Miranda’s tribute to Larson is as devastating as it is exuberant. Even the most upbeat of musical numbers are haunted by the spectre of death. Jonathan lost three friends to AIDS and the ‘tick, tick, tick’ he wrote about hearing – his sense that he was running out of time – was prophetic. After being immersed in Larson’s talent and struggles, the devastation sets in when, exhausted, Jonathan tells his friends he ‘doesn’t have five more years’ in him. It’s made all the worse to remember he had less than six.
Leila Latif, Sight and Sound, bfi.org.uk/sight-and-sound, 18 November 2021
Directed by: Lin-Manuel Miranda
©: Netflix US LLC
an Imagine Entertainment production
Production Company: 5000 Broadway Productions
Presented by: Netflix
Executive Producers: Celia Costas, Julie Larson, Steven Levenson
Produced by: Brian Grazer, Ron Howard, Julie Oh, Lin-Manuel Miranda
Co-producer: Deb Dyer
Unit Production Manager: Deb Dyer
Location Manager: Ryan Smith
Post-production Supervisor: Kelley Cribben
1st Assistant Director: Mariela Comitini
Script Supervisor: Thomas Johnston
Casting by: Bernie Telsey, Kristian Charbonier
Screenplay by: Steven Levenson
Based on the musical by: Jonathan Larson
Director of Photography: Alice Brooks
A Camera/Steadicam Operator: Michael Fuchs
B Camera Operator: Stanley Fernandez
Still Photographer: Macall Polay
Visual Effects Supervisor: John Bair
Visual Effects Producer: Lisa Kelly
Visual Effects by: Phosphene, Host VFX
Edited by: Myron Kerstein, Andrew Weisblum
Production Designer: Alex DiGerlando
Art Director: Deborah Wheatley
Set Decorator: Lydia Marks
Costume Designer: Melissa Toth
Make-up Department Head: Judy Chin
Hair Department Head: Mandy Lyons
Title Design: Teddy Blanks
Colourist: Stephan Nakamura
Colour by: Company 3
Songs and Score by: Jonathan Larson
Music Supervisor: Steven Gizicki
Choreography: Ryan Heffington
Sound Mixer: Tod A. Maitland
Re-recording Mixer: Paul Hsu
Supervising Sound Editor: Paul Hsu
Stunt Co-ordinator: Scott Burik
Unit Publicist: Julie Kuehndorf
Andrew Garfield (Jonathan Larson, Jon)
Alexandra Shipp (Susan Wilson)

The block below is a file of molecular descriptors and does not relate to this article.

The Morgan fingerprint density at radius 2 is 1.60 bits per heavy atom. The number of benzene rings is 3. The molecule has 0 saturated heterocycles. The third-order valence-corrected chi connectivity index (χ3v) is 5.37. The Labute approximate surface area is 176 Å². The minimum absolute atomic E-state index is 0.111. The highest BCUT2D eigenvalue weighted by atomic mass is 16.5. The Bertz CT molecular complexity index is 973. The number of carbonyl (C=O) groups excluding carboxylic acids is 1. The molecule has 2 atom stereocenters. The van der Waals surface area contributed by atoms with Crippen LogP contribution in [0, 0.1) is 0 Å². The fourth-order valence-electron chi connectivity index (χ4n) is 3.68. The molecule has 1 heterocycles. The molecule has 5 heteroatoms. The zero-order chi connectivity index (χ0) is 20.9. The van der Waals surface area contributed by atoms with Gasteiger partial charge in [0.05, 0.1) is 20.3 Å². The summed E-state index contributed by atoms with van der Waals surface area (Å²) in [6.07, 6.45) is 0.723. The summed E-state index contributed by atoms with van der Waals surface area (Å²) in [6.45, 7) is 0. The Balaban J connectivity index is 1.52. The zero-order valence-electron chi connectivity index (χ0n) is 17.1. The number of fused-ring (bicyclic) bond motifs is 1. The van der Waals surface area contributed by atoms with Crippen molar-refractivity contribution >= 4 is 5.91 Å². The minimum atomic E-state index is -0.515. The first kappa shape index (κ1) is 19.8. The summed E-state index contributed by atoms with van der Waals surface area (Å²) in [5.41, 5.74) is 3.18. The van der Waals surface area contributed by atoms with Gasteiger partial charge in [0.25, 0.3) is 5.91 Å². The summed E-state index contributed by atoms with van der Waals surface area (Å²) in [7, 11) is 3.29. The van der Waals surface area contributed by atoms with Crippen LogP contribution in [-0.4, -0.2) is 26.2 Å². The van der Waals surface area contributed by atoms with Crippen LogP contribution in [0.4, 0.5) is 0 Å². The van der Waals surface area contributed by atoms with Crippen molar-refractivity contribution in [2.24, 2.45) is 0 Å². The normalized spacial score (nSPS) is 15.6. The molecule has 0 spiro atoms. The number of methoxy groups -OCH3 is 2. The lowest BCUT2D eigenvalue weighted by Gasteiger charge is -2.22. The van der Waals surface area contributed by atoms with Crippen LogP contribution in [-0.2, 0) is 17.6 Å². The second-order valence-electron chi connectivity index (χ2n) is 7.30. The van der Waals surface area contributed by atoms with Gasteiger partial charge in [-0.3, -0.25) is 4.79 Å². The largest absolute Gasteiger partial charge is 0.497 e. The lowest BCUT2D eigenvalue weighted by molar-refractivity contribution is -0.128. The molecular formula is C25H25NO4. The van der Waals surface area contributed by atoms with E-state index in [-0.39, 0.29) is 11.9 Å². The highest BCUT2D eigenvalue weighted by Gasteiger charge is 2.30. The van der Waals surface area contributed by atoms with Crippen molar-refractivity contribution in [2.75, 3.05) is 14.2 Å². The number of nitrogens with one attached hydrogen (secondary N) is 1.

Robin de Jesús (Michael)
Joshua Henry (Roger)
Bradley Whitford (Stephen Sondheim)
Tariq Trotter (H.A.W.K. Smooth)
Judith Light (Rosa Stevens)
Vanessa Hudgens (Karessa)
Jonathan Marc Sherman (Ira Weitzman)
Mj Rodriguez (Carolyn)
Ben Levi Ross (Freddy)
Laura Benanti (Judy)
Danielle Ferland (Kim)
Michael Diamond (Peggy)
Utkarsh Ambudkar (Todd)
Gizel Jimenez (Cristin)
Kate Rockwell (Lauren)
Aneesa Folds (Danya)
Joel Perez (Lincoln)
Courtesy of Netflix
IN PERSON & PREVIEWS
Sun 12 Dec 15:30
Woman with a Movie Camera: Bridget Jones’s Diary at 20 + Q&A with director Sharon Maguire
Thu 16 Dec 18:00
Preview: Wheel of Fortune and Fantasy (Guzen to sozo)
Wed 29 Dec 18:00
Welcome to the home of great film and TV, with three cinemas and a studio, a world-class library, regular exhibitions and a pioneering Mediatheque with 1000s of free titles for you to explore. Browse special-edition merchandise in the BFI Shop.We're also pleased to offer you a unique new space, the BFI Riverfront – with unrivalled riverside views of Waterloo Bridge and beyond, a delicious seasonal menu, plus a stylish balcony bar for cocktails or special events. Come and enjoy a pre-cinema dinner or a drink on the balcony as the sun goes down.
BECOME A BFI MEMBER
Enjoy a great package of film benefits including priority booking at BFI Southbank and BFI Festivals. Join today at bfi.org.uk/join
We are always open online on BFI Player where you can watch the best new, cult & classic cinema on demand. Showcasing hand-picked landmark British and independent titles, films are available to watch in three distinct ways: Subscription, Rentals & Free to view.
See something different today on player.bfi.org.uk
Join the BFI mailing list for regular programme updates. Not yet registered? Create a new account at www.bfi.org.uk/signup
Programme notes and credits compiled by the BFI Documentation Unit
Notes may be edited or abridged
Questions/comments? Contact the Programme Notes team by email